Guest of Honor

Brie Larson Talks ‘Short Term’ Magic, and Lobster Cannibalism

Brie Larson has packed a lot of career into the last few years. Her newest project, "Short Term 12," is a challenging drama - which is also occasionally very funny - but she would prefer to talk about the Renaissance, okay?

Vittorio Zunino Celotto / Getty Images

At age 23, Brie Larson is already well into the second act of her career. The former musician – personally signed by no less than Tommy Mottola – has gone on to appear in movies like “Greenberg,” “The Spectacular Now,” and “Scott Pilgrim vs. the World” (in which, fittingly, she played a rock star). She  stars in the acclaimed “Short Term 12” which won the Grand Jury and Audience Award at the South by Southwest Film Festival, and is now available on DVD and streaming services.


Rico Gagliano: Could you summarize your role in “Short Term 12”?

Brie Larson: Oh sure. I think the easy way to explain it is that I play a line staff at a foster care facility for at-risk youth. But it’s kind of more complicated than that I think.

I mean, you saw it…

Rico Gagliano: Absolutely. And your character of course is not without her own troubles.

Brie Larson: But of course. So it is kind of about someone who’s supposed to be a mother figure who also needs help herself.

Rico Gagliano: The hard part here though to get across is that this movie is really funny at times. But it obviously takes on a lot of difficult issues. It seems like it could have been a really fraught atmosphere on that set.

Brie Larson: It wasn’t. It was the most loving and most fun and most laughs I’ve ever had on any set.

Rico Gagliano: Well how did that happen?

Brie Larson: I don’t know. I think about it now and I just think that the only way we could have gone to those dark places was that we weren’t living it. We came out of it at the end and there were smiles and hugs and lots of support afterwards.  Otherwise I don’t think that we would have felt comfortable.

There’s also kids, you know. They have this incredible ability to go into the character and then come out of it right away. The second you yell “cut,” they’re not those characters anymore. And the second we told them there was an ice cream truck outside they just fled! They don’t care about the scene anymore.

Rico Gagliano: Now on the other hand, there are moments in this that feel almost documentary. What did you do in a given day to create that atmosphere where that could happen? I mean, were there times when the cameras were just roaming around and you were left to your own devices?SHort Term 12_Brie-Larson

Brie Larson: Yeah. There were times when for me, most of my day was getting to work and then putting my headphones on, and listening to Norwegian black metal and getting myself in this sort of like intense negative tizzy where I… that’s the feeling that I had in my head.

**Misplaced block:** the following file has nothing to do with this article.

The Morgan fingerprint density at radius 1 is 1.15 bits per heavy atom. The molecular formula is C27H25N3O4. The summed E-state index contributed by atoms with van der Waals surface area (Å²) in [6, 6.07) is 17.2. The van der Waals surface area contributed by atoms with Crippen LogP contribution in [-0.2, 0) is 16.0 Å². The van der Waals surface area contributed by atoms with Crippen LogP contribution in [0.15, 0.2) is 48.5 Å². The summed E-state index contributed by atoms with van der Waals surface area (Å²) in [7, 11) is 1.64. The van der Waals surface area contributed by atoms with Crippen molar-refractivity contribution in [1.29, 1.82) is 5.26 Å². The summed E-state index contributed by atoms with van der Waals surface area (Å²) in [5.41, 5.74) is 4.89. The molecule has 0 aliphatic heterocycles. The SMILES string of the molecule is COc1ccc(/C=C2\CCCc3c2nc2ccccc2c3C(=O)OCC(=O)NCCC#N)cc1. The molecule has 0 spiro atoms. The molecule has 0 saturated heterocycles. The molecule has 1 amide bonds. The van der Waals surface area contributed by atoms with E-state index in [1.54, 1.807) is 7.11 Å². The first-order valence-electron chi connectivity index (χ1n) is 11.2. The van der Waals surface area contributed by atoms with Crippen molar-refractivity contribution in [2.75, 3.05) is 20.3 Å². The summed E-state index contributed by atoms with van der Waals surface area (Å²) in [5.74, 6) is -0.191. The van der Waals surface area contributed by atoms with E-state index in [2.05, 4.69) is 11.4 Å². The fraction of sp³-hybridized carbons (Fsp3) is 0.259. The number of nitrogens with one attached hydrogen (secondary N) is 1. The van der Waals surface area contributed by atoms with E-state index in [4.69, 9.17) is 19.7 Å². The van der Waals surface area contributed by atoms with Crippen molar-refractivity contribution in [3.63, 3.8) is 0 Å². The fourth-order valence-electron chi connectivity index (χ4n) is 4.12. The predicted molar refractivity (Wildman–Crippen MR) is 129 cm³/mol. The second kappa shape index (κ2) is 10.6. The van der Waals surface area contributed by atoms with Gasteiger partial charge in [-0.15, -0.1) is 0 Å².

Rico Gagliano: That’s really your preparation, listening to Norwegian black metal?

Brie Larson: Yeah, it was. It’s really intense, but then it became this contradiction of me trying to battle what was going on in my head and what was happening in a scene where I had to be a caretaker. And in order to create that, they would sometimes just put… like, a lot of the group therapy sort of scenes, they would just have the kids in the room — [The kids] would just think that we were just setting up the camera. I wouldn’t even be in the room, I’d be in the other room listening to something awful, and Destin would just come in and say “Whenever you feel like it,” and then I’d just go into it.

Rico Gagliano: Destin, by the way, is writer and director Destin Daniel Cretton.

He worked in a facility like this. He experienced what it’s like. But there’s reality, and then there’s good storytelling and acting.  Was there a point in the making of this where you were like, “I know this is how it really went in real life, Destin, but emotionally this doesn’t make sense?”

Brie Larson: Yeah, there were a few times. I mean, anytime there was sort of a confession in the film, especially the one towards the end that Grace gives… I was terrified of it.  Because you spend all this time playing somebody who really has the inability to communicate, and you fear that giving some sort of speech about the specifics of their past… instantly an audience member’s gonna go, “Oh gosh, here we go.”

Rico Gagliano: Cliché.

Brie Larson: Yeah.

So by the time we actually hit those scenes, Destin was the one that was like, “I don’t know, I don’t know about this.”